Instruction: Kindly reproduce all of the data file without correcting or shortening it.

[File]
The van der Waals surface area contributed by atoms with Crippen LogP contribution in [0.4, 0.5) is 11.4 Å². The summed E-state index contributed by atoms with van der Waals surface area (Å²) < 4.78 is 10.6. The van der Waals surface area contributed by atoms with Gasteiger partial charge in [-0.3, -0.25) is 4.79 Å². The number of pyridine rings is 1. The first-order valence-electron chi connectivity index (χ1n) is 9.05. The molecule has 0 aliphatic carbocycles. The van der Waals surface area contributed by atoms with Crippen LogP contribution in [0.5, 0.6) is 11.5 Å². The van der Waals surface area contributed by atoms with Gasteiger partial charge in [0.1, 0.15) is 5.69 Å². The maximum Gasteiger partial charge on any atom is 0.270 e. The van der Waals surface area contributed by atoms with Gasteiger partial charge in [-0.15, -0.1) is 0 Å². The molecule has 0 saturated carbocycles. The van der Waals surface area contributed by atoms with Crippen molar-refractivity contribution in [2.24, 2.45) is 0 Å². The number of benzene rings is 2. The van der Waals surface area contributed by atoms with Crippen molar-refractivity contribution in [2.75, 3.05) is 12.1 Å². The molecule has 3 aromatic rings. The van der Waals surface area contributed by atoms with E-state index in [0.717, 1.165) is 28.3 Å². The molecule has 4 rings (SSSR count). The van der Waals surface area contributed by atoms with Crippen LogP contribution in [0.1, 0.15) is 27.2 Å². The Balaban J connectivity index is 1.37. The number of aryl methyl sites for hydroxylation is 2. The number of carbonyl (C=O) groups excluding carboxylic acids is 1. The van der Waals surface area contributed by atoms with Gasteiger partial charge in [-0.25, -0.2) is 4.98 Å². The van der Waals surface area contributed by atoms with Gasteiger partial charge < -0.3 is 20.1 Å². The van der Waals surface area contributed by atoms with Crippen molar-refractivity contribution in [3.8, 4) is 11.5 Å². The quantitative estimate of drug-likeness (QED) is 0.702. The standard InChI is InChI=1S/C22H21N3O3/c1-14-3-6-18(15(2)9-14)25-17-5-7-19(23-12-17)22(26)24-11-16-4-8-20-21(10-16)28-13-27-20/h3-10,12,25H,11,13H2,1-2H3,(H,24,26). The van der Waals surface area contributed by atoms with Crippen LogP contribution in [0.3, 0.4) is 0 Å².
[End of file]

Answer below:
The van der Waals surface area contributed by atoms with Crippen LogP contribution in [0.4, 0.5) is 11.4 Å². The summed E-state index contributed by atoms with van der Waals surface area (Å²) < 4.78 is 10.6. The van der Waals surface area contributed by atoms with Gasteiger partial charge in [-0.3, -0.25) is 4.79 Å². The number of pyridine rings is 1. The first-order valence-electron chi connectivity index (χ1n) is 9.05. The molecule has 0 aliphatic carbocycles. The van der Waals surface area contributed by atoms with Crippen LogP contribution in [0.5, 0.6) is 11.5 Å². The van der Waals surface area contributed by atoms with Gasteiger partial charge in [0.1, 0.15) is 5.69 Å². The maximum Gasteiger partial charge on any atom is 0.270 e. The van der Waals surface area contributed by atoms with Gasteiger partial charge in [-0.15, -0.1) is 0 Å². The molecule has 0 saturated carbocycles. The van der Waals surface area contributed by atoms with Crippen molar-refractivity contribution in [2.24, 2.45) is 0 Å². The number of benzene rings is 2. The van der Waals surface area contributed by atoms with Crippen molar-refractivity contribution in [2.75, 3.05) is 12.1 Å². The molecule has 3 aromatic rings. The van der Waals surface area contributed by atoms with E-state index in [0.717, 1.165) is 28.3 Å². The molecule has 4 rings (SSSR count). The van der Waals surface area contributed by atoms with Crippen LogP contribution in [0.1, 0.15) is 27.2 Å². The Balaban J connectivity index is 1.37. The number of aryl methyl sites for hydroxylation is 2. The number of carbonyl (C=O) groups excluding carboxylic acids is 1. The van der Waals surface area contributed by atoms with Gasteiger partial charge in [-0.25, -0.2) is 4.98 Å². The van der Waals surface area contributed by atoms with Gasteiger partial charge < -0.3 is 20.1 Å². The van der Waals surface area contributed by atoms with Crippen molar-refractivity contribution in [3.8, 4) is 11.5 Å². The quantitative estimate of drug-likeness (QED) is 0.702. The standard InChI is InChI=1S/C22H21N3O3/c1-14-3-6-18(15(2)9-14)25-17-5-7-19(23-12-17)22(26)24-11-16-4-8-20-21(10-16)28-13-27-20/h3-10,12,25H,11,13H2,1-2H3,(H,24,26). The van der Waals surface area contributed by atoms with Crippen LogP contribution in [0.3, 0.4) is 0 Å².